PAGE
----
Saturday, October 22, 2005

North Korea Pics

SHOTS FROM THE ARIRANG MASS GAMES

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MORE SHOTS



Monument to the Great Leader, Kim Il Song

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The Great Leader, again.

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The Tower of Juche Idea honoring the Great Leader's Philosophy

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Hammer, Sickle, and Pen Statue

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This was supposed to be the largest hotel in Asia. For some reason,it wasn't finished. Now it's a 105-story skeleton that has loomed symbolically over Pyongyang for 11 years. They didn't even bother to take the crane down.

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Korean War Stuff

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The Demilitarized Zone (DMZ)

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Soldiers

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These crossing guards are hand-picked for their beauty and grace. They must also be single and female. They are there at all hours of the night, even on streets where cars won't pass for hours.

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Ha! I always knew Alan Greenspan is really a cockroach!
This is how they portrayed Americans during the Korean War, and still do. Long noses and jagged features.

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Welcome to Pyongwood! Dear Leader loves movies. This is his personal movie studio which was the only place in Pyongyang I saw advertising. This is from a Chinese set from the 1950's.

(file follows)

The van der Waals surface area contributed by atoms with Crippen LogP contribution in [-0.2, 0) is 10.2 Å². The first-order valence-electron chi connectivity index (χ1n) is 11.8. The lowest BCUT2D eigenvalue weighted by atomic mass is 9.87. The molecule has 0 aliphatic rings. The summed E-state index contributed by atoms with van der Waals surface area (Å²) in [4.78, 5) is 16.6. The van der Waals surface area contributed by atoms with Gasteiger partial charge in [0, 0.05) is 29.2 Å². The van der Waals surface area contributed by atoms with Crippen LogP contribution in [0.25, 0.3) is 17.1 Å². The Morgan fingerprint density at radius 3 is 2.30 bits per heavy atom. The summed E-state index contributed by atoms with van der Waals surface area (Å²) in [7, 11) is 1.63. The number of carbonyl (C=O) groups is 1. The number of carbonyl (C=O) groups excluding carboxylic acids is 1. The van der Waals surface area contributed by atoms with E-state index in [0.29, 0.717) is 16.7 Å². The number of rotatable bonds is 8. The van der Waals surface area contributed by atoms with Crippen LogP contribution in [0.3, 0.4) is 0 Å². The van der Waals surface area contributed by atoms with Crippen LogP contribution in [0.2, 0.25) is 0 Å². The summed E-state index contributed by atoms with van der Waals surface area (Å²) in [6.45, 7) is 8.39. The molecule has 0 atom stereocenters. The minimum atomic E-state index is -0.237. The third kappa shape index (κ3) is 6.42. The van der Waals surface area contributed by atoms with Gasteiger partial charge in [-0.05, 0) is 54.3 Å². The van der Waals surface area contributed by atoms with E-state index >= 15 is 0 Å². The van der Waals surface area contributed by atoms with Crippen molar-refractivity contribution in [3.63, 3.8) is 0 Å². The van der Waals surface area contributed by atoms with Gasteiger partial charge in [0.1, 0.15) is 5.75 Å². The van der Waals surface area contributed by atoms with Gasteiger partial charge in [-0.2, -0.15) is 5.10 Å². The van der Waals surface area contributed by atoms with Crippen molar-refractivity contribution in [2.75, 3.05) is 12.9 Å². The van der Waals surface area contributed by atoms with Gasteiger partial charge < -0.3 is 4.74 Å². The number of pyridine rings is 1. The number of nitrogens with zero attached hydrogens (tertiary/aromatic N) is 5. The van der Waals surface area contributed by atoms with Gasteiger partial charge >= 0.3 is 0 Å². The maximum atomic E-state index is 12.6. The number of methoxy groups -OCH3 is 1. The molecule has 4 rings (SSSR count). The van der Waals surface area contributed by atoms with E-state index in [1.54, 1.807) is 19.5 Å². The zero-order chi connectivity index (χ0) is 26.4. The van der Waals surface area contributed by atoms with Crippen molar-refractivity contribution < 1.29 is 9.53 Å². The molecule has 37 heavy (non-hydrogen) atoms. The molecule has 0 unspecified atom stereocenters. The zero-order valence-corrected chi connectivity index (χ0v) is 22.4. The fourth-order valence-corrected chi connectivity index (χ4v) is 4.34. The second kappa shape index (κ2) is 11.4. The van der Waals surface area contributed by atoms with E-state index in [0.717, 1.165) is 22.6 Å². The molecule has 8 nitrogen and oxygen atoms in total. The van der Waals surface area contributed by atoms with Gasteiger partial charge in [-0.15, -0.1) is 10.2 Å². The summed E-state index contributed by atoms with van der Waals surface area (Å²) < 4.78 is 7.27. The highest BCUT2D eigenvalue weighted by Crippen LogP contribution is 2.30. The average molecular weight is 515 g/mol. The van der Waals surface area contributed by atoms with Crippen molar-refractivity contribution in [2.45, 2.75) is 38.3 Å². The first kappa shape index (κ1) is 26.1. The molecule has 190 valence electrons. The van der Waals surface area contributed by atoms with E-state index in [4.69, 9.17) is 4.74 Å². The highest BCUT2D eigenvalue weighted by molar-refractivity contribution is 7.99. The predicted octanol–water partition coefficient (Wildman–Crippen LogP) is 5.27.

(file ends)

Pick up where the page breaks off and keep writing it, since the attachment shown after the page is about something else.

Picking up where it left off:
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Friday, October 21, 2005

Peeking Behind the Iron Curtain

Dear Comrades,

I have just returned from a 3 day (acid) trip to the Democratic People's Republic of Korea (AKA North Korea). I went on a very organized, very controlled, tour that was designed especially for US tourists. Somehow this Beijing based group was able to smuggle in 4 large groups of Americans for the month of October. This can be largely attributed to the fact that this is the 60th anniversary of the founding of the ruling Worker's Party, which seized power in NK in 45. So on this 60th anniversary of the “democratic” republic, Kim Jong Il, who must always be referred to as "Dear Leader," decided to put on what's known as the Arirang Mass Games. This happens only on very special years. The next one will be in 2013, the anniversary of their victory against the "US imperialist forces" in the Korean War.